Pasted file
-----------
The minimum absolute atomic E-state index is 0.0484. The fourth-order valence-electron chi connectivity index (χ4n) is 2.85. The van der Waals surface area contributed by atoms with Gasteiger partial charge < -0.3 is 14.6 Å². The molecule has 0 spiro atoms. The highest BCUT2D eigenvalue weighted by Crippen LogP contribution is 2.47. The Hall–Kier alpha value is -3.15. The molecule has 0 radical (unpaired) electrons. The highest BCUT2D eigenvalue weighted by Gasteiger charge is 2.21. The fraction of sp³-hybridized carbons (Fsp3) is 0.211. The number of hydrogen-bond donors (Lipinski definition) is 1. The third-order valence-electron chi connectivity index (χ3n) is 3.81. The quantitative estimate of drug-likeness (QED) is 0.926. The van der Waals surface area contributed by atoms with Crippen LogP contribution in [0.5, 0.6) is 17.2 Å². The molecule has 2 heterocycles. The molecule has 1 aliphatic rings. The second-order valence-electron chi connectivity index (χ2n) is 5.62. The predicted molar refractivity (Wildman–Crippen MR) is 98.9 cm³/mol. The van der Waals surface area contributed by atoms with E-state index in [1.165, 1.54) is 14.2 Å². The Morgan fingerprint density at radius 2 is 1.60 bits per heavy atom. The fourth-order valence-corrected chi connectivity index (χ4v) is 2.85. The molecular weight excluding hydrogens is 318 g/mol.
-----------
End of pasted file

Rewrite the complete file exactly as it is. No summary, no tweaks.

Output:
The minimum absolute atomic E-state index is 0.0484. The fourth-order valence-electron chi connectivity index (χ4n) is 2.85. The van der Waals surface area contributed by atoms with Gasteiger partial charge < -0.3 is 14.6 Å². The molecule has 0 spiro atoms. The highest BCUT2D eigenvalue weighted by Crippen LogP contribution is 2.47. The Hall–Kier alpha value is -3.15. The molecule has 0 radical (unpaired) electrons. The highest BCUT2D eigenvalue weighted by Gasteiger charge is 2.21. The fraction of sp³-hybridized carbons (Fsp3) is 0.211. The number of hydrogen-bond donors (Lipinski definition) is 1. The third-order valence-electron chi connectivity index (χ3n) is 3.81. The quantitative estimate of drug-likeness (QED) is 0.926. The van der Waals surface area contributed by atoms with Crippen LogP contribution in [0.5, 0.6) is 17.2 Å². The molecule has 2 heterocycles. The molecule has 1 aliphatic rings. The second-order valence-electron chi connectivity index (χ2n) is 5.62. The predicted molar refractivity (Wildman–Crippen MR) is 98.9 cm³/mol. The van der Waals surface area contributed by atoms with E-state index in [1.165, 1.54) is 14.2 Å². The Morgan fingerprint density at radius 2 is 1.60 bits per heavy atom. The fourth-order valence-corrected chi connectivity index (χ4v) is 2.85. The molecular weight excluding hydrogens is 318 g/mol.